Wild ride for U.S. catfish industry
Consolidation, high feed costs and an ongoing recession have dogged U.S. catfish producers over the past several years and those issues were still present as 2011 unfolded, reports www.megafishnet.com with reference to SeafoodSource.
"It has been a little bit of a wild ride," says Rob Mayo, president of Carolina Classics Catfish in Ayden, N.C. Supply has never been tighter, he says, and with an industry that continues to shrink "we're still going to be tight going forward."
Feed costs have risen not just for catfish farmers, but for all aquaculture and farm animals, he says, which translates "to a new era of higher food prices, including farmed fish."
In 2010, catfish growers in Mississippi, Alabama, Arkansas and Texas had sales of $403 million, up about 8 percent from the previous year, according to the U.S. Department of Agriculture's National Agriculture Statistics Service (NASS). Market-size sales accounted for $375 million, with the remainder coming from sales of fingerlings, fry and stockers.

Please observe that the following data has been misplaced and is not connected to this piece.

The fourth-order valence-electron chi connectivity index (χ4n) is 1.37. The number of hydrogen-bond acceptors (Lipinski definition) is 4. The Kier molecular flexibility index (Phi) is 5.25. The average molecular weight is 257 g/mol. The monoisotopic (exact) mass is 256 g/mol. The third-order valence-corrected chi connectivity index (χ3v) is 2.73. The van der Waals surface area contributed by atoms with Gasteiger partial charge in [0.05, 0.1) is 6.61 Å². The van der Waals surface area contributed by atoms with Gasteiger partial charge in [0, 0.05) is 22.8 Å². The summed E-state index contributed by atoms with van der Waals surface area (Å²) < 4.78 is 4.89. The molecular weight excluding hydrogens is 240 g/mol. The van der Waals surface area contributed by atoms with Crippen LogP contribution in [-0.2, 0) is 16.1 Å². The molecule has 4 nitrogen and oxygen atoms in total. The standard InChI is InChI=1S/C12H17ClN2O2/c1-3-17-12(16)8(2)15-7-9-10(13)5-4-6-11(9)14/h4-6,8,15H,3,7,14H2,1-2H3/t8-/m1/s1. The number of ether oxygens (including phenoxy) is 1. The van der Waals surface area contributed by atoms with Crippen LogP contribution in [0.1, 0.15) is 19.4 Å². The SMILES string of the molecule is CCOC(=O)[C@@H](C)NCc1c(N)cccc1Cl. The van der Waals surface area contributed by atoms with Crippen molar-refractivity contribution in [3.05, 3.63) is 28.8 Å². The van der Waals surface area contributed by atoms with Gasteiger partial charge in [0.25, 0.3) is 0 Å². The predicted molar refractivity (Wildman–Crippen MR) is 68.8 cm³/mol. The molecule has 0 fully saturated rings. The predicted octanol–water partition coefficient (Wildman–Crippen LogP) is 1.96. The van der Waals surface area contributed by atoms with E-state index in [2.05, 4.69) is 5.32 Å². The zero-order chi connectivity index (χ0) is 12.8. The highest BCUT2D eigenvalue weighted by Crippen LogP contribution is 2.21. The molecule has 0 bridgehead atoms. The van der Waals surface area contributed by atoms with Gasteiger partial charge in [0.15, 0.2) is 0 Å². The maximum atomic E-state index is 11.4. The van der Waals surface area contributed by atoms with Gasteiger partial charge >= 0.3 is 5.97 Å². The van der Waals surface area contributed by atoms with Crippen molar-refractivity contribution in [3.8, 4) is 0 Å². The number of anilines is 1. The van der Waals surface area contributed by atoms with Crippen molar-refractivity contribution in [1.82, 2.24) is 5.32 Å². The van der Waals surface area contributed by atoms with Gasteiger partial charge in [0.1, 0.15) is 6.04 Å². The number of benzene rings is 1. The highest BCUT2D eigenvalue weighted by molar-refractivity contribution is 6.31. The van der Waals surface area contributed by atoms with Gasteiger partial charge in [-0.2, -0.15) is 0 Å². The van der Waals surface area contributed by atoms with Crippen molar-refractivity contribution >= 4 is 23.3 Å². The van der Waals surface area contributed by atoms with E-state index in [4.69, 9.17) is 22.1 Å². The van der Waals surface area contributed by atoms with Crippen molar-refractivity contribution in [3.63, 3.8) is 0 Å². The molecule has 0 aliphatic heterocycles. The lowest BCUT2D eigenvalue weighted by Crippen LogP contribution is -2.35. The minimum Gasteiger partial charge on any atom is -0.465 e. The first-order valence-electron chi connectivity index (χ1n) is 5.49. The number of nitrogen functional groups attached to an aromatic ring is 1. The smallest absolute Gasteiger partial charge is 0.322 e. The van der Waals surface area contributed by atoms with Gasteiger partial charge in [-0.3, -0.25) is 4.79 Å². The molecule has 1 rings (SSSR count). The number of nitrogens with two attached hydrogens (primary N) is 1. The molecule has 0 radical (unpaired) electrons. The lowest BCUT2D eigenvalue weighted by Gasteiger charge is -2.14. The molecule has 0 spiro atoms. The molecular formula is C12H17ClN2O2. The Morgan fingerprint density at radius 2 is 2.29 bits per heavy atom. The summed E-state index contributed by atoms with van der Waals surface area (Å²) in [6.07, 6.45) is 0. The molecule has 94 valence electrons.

But while sales rose, there is a continuing decrease in the acreage utilized for catfish farming. NASS surveys showed water surface acreage for catfish production had declined 13 percent to 99,600, down from 2010's 115,000 acres. Among the producing states, only North Carolina and Texas didn't decrease acreage. Mississippi, which had by far the largest share at 64,000 acres in 2010, dropped to 55,500 acres at the beginning of the year.
"Each individual farm is analyzing the future of the operation," says Roger Barlow, president of The Catfish Institute in Jackson, Miss. "Input costs (such as feed) effect the industry tremendously," he adds, and the rising cost of fuel has also had an impact.
On the positive side, he says, "we have seen prices improve to the point where growers are seeing some profit. Because without profit, people will continue to exit the industry."